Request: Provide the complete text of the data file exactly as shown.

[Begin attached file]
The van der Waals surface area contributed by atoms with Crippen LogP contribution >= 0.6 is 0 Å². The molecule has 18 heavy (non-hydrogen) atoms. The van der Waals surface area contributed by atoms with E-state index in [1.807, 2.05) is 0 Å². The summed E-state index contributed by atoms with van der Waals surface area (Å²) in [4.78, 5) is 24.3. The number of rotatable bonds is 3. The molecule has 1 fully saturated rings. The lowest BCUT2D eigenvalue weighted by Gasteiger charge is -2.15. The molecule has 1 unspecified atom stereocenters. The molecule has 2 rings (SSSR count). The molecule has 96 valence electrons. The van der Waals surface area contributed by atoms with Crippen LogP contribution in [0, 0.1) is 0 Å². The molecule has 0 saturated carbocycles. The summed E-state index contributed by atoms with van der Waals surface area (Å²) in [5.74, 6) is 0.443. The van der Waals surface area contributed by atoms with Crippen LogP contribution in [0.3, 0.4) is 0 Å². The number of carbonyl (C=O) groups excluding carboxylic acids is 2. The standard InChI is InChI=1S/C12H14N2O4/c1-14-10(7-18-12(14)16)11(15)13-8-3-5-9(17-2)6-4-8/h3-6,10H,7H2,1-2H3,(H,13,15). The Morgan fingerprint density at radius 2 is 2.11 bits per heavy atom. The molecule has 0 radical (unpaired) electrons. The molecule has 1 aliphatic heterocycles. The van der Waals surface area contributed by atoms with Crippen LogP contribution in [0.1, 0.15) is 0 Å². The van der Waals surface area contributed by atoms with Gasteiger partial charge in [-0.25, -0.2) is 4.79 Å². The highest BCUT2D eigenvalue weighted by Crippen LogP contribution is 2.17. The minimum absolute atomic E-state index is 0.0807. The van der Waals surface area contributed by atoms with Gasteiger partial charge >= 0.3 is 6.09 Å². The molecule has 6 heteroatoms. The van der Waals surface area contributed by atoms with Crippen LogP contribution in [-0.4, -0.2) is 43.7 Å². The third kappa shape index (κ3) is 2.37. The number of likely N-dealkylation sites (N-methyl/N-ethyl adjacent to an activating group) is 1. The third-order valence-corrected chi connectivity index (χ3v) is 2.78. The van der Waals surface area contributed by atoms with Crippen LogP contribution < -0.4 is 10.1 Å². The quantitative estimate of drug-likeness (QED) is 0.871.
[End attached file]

The van der Waals surface area contributed by atoms with Crippen LogP contribution >= 0.6 is 0 Å². The molecule has 18 heavy (non-hydrogen) atoms. The van der Waals surface area contributed by atoms with E-state index in [1.807, 2.05) is 0 Å². The summed E-state index contributed by atoms with van der Waals surface area (Å²) in [4.78, 5) is 24.3. The number of rotatable bonds is 3. The molecule has 1 fully saturated rings. The lowest BCUT2D eigenvalue weighted by Gasteiger charge is -2.15. The molecule has 1 unspecified atom stereocenters. The molecule has 2 rings (SSSR count). The molecule has 96 valence electrons. The van der Waals surface area contributed by atoms with Crippen LogP contribution in [0, 0.1) is 0 Å². The molecule has 0 saturated carbocycles. The summed E-state index contributed by atoms with van der Waals surface area (Å²) in [5.74, 6) is 0.443. The van der Waals surface area contributed by atoms with Crippen LogP contribution in [0.3, 0.4) is 0 Å². The number of carbonyl (C=O) groups excluding carboxylic acids is 2. The standard InChI is InChI=1S/C12H14N2O4/c1-14-10(7-18-12(14)16)11(15)13-8-3-5-9(17-2)6-4-8/h3-6,10H,7H2,1-2H3,(H,13,15). The Morgan fingerprint density at radius 2 is 2.11 bits per heavy atom. The molecule has 0 radical (unpaired) electrons. The molecule has 1 aliphatic heterocycles. The van der Waals surface area contributed by atoms with Crippen LogP contribution in [0.1, 0.15) is 0 Å². The van der Waals surface area contributed by atoms with Gasteiger partial charge in [-0.25, -0.2) is 4.79 Å². The highest BCUT2D eigenvalue weighted by Crippen LogP contribution is 2.17. The minimum absolute atomic E-state index is 0.0807. The van der Waals surface area contributed by atoms with Gasteiger partial charge >= 0.3 is 6.09 Å². The molecule has 6 heteroatoms. The van der Waals surface area contributed by atoms with Crippen LogP contribution in [-0.4, -0.2) is 43.7 Å². The third kappa shape index (κ3) is 2.37. The number of likely N-dealkylation sites (N-methyl/N-ethyl adjacent to an activating group) is 1. The third-order valence-corrected chi connectivity index (χ3v) is 2.78. The van der Waals surface area contributed by atoms with Crippen LogP contribution < -0.4 is 10.1 Å². The quantitative estimate of drug-likeness (QED) is 0.871.